I think for the done thread, I will update the first post and make a new post each day that I work on that specific game. I also might need to start a new thread for each version to keep it relevant to what is currently going on. For the todo thread, I might really only be able to update the first post, since it changes so often, but we'll see.

What do you think?

Big changes in next game
Thursday, 01 March 2018

I mentioned this a little the other day with a tweet, but I thought it was important enough to get its own post.

During playtesting, I have found that the mutation between characters is really cool, but happening after death was really inconvenient. Adding something inconvenient right when someone might be frustrated isn't a good plan. :) It also gets in the way of pacing. It introduced a thoughtful, planning process right in the middle of a lot of action. So I've changed how this works.

Now you can mutate between characters whenever you want (limited by mutation points). With this change, the player has much more control over the process, it simplifies a bunch of things especially multiplayer, it will scare off less players because semi-permadeath sounds scary, it works better with pacing, and it even makes it easier to explain the game.

The mutation between characters and permadeath have always been tied together. Changing the mutation to whenever the player wants does make permadeath unnecessary, so that is going away also. I think these changes will make the game much better, but it is a little strange that my working name for the game is hardcore and that's the part I'm removing. :) This is one of the nice things about being an indie. I can explore a design and change anything I need to to make it the best game possible.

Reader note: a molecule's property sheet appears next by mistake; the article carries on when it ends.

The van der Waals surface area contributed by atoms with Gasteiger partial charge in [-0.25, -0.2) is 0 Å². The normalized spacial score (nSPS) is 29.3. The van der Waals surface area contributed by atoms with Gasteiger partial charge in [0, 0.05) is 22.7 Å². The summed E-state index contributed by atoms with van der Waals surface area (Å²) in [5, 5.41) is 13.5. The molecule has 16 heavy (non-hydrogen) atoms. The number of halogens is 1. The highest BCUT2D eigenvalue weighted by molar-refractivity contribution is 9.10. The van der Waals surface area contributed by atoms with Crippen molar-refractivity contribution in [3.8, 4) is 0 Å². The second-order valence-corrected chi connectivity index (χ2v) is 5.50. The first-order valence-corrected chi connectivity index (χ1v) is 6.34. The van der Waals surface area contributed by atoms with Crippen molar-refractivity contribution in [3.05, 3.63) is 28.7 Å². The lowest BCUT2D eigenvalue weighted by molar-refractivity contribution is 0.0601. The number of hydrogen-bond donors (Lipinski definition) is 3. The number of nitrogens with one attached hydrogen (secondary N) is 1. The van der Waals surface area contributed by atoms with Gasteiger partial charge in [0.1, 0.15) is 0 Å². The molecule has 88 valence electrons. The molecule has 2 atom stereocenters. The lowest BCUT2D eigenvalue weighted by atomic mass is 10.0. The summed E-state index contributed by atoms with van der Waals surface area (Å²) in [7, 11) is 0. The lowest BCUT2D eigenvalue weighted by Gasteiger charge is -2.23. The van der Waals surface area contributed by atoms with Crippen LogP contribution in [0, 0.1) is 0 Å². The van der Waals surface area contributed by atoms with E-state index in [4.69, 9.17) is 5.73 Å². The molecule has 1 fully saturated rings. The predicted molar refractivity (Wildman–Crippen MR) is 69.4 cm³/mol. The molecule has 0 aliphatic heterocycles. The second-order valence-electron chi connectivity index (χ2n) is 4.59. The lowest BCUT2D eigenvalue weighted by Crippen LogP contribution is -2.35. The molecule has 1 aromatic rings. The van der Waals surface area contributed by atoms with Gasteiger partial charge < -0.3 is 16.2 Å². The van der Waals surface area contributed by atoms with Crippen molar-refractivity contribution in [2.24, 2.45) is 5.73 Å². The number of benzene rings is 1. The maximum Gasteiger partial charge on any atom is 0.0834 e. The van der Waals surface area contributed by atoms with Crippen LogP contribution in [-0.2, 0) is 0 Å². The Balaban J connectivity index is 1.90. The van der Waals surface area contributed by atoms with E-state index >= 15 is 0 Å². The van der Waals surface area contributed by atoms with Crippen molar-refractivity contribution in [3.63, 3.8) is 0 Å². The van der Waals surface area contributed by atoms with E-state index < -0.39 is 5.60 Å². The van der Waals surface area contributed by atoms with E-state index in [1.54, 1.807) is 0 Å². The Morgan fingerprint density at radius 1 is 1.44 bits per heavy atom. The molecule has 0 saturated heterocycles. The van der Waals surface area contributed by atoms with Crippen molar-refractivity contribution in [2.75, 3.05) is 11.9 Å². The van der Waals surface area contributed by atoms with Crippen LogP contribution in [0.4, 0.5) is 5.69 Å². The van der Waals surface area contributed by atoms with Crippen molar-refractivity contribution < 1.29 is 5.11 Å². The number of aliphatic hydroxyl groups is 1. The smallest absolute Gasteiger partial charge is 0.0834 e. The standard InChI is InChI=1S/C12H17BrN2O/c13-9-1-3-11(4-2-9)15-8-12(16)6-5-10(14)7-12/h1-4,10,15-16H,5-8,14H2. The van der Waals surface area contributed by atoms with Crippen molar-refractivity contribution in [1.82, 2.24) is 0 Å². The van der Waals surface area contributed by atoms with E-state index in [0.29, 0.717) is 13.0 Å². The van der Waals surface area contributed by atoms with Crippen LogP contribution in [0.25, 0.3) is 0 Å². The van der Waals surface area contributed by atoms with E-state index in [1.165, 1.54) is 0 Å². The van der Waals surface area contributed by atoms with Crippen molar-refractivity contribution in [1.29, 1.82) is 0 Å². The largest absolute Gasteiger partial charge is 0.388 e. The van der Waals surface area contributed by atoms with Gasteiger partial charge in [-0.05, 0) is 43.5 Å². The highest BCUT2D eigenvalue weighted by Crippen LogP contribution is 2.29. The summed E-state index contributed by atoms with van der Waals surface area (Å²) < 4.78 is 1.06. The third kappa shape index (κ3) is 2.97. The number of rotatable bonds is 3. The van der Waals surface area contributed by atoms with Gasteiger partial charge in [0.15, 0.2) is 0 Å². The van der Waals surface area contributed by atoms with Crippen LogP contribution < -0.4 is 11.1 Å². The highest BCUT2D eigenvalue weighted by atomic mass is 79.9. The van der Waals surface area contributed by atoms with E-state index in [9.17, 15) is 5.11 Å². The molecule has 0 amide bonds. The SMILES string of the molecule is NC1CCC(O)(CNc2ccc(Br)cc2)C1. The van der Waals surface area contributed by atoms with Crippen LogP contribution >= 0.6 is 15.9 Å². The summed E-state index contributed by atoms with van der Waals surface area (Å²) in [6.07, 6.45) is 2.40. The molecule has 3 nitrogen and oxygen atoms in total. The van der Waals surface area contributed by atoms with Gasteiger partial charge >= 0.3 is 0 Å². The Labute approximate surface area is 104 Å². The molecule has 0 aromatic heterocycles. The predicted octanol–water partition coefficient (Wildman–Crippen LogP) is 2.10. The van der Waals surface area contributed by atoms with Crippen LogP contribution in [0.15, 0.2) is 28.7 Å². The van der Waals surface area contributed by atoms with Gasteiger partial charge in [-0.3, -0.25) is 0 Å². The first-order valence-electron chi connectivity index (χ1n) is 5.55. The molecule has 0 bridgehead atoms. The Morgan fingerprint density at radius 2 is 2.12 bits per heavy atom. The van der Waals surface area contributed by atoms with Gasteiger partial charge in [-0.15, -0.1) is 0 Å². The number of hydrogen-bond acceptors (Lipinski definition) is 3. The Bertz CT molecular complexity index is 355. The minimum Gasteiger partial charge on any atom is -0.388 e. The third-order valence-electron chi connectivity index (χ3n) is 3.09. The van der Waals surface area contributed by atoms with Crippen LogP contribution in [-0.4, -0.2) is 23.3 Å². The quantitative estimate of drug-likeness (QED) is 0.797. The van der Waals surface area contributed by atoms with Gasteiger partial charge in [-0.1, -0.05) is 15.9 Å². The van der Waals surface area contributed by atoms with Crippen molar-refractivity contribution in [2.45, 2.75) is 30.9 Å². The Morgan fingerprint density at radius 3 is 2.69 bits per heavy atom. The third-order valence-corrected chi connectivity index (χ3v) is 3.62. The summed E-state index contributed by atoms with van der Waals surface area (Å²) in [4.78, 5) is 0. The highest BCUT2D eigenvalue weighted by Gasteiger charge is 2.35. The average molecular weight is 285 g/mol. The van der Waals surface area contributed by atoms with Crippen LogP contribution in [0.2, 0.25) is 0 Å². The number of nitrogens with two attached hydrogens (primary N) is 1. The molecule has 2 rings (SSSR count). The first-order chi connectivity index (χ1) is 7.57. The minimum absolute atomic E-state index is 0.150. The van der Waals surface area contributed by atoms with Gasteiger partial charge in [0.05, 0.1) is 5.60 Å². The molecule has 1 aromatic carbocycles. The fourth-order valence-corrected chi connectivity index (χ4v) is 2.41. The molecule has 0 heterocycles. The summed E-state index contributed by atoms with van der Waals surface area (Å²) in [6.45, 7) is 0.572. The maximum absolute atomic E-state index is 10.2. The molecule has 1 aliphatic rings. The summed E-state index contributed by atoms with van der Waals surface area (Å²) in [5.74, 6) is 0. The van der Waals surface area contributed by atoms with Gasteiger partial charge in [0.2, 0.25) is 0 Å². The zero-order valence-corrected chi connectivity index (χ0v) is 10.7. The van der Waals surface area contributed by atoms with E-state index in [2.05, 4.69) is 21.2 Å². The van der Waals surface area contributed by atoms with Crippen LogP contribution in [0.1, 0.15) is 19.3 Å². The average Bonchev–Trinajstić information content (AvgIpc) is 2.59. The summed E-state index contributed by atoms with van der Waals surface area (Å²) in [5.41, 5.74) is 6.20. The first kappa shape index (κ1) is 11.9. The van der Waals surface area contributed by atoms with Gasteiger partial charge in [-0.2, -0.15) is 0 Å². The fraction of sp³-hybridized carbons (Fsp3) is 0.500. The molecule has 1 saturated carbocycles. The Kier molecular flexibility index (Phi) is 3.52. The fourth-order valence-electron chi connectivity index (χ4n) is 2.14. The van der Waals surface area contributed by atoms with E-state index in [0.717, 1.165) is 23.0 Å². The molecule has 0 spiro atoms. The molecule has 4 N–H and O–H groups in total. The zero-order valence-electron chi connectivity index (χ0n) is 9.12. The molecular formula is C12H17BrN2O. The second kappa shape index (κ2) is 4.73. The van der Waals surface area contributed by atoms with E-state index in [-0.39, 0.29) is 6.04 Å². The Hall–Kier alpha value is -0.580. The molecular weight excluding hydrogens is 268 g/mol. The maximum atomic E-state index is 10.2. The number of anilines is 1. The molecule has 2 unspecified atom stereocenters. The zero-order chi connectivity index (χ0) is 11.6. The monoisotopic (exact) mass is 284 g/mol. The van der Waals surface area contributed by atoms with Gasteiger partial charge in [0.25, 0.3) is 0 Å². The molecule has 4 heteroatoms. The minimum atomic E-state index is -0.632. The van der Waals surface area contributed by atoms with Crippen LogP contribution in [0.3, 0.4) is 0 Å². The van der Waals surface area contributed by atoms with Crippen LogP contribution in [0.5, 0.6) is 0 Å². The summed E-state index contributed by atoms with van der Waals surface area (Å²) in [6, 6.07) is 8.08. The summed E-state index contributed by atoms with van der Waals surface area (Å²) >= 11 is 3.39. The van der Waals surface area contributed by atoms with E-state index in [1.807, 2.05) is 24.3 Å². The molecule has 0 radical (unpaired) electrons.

BTW, for those that do like hardcore, there is still a hardcore option similar to our previous games.

Comments as always are welcome and encouraged!

Wednesday, 31 January 2018

So I have been thinking of setting up a Patreon account for a long time now. The main point would be to steady our finances a bit if that is possible and we have been asked many times over the years if there was a way to donate money to us to ensure we keep making games.

The problem I keep running into is what could we offer in return (other than keeping us in business)? There are lots of things that we could do like exclusive videos, Q&As, exclusive posts, design input, etc. However most of these I feel like I really should release to the public to get more marketing presence, I already do and don't want to put behind a paywall, or I feel like it would fragment our already small community even more.

I have two ideas that I keep coming back to. The first is to have a Backer/Donation page on our website and possibly on the credits page in the latest game. This would list everyone (probably highest to lowest donation) that has ever donated or during the development period of the game in question. But would this interest anyone?

The other is to allow backers at a certain level to design a unique item, level, or monster every once in a while for our game that is in development at the time. Basically they would suggest the name, level, and modifiers. It would have to be approved of course (no Boaty McBoatFace). This might interest people and is not something we've really ever offered that I remember. Any interest?

Update: I decided to go ahead and set up a Patreon page and offer unique items, levels, monsters, NPCs, renegades, minor clans, chests, and gravestones.

Thoughts? Ideas of better rewards?